Date of Award


Document Type

Open Access Dissertation

Degree Name

Doctor of Philosophy in Physics (PhD)

Administrative Home Department

Department of Physics

Advisor 1

Petra Huentemeyer

Committee Member 1

Brian Fick

Committee Member 2

Robert Nemiroff

Committee Member 3

Robert Pastel


Cosmic rays, with an energy density of $\sim1\,\text{eV}\,\text{cm}^{-3}$, play an important role in the evolution of our Galaxy. Very high energy (TeV) gamma rays provide unique information about the acceleration sites of Galactic cosmic rays. The High Altitude Water Cherenkov (HAWC) Gamma-Ray Observatory is an all-sky surveying instrument sensitive to gamma rays from 100\:GeV to 100\:TeV with a 2\,steradian instantaneous field of view and a duty cycle of $>95\%$. The array is located in Sierra Negra, Mexico at an elevation of 4,100\,m and was inaugurated in March 2015. Thanks to its modular design, science operation began in Summer 2013 with one third of the array. Using this data, a survey of the inner Galaxy region of Galactic longitude $l\in [+15\degree,\,+50\degree]$ and latitude $b\in[-4\degree,\,+4\degree]$ is performed. To address the ambiguities arising from unresolved sources in the data, a maximum likelihood technique is used to identify point source candidates. Ten sources and candidate sources are identified in this analysis. Eight of these are associated with known TeV sources but not all have differential fluxes compatible with previous measurements. Three sources are detected with significances $>5\,\sigma$ after accounting for statistical trials, and are associated with known TeV sources. With data taken with the full array and improved reconstruction algorithms, the significance on the Crab nebula increases from $3.1\,\sigma/\sqrt{\text{day}}$ to $5.5\,\sigma/\sqrt{\text{day}}$, which allows more sensitive sky surveys and more precise spectral and morphological analyses on individual sources.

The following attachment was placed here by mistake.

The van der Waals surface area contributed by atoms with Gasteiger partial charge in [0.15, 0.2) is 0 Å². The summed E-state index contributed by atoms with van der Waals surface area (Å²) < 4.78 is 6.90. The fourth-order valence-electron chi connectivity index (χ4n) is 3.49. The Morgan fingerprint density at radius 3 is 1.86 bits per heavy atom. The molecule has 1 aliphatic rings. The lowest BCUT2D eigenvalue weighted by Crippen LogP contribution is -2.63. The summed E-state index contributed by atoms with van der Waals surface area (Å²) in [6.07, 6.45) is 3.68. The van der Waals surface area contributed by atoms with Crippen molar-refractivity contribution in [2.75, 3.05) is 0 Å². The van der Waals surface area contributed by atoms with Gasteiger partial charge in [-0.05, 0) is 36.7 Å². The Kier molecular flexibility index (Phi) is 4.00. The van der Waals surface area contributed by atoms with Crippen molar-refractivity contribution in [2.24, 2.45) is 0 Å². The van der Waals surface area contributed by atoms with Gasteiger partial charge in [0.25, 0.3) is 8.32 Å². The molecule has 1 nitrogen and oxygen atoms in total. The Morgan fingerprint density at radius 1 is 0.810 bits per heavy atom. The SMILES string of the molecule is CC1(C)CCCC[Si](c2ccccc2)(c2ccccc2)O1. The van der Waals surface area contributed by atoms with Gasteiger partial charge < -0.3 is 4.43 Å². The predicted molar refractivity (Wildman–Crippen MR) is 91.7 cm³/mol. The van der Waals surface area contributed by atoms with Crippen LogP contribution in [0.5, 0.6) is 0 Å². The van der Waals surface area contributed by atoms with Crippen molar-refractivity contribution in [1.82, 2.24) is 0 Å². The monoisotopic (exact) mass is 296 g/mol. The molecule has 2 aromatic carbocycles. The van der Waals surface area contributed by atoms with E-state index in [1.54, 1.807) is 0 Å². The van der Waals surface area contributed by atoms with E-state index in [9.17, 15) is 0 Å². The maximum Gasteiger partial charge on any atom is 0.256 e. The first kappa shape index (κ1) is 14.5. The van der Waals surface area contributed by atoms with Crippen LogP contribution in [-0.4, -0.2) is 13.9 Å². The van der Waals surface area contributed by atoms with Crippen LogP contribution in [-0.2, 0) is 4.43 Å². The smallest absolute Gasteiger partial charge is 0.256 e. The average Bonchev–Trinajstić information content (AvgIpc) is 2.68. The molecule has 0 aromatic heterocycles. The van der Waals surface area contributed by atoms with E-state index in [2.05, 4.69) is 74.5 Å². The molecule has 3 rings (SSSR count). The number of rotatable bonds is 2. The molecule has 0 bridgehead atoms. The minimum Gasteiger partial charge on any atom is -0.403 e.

Included in

Physics Commons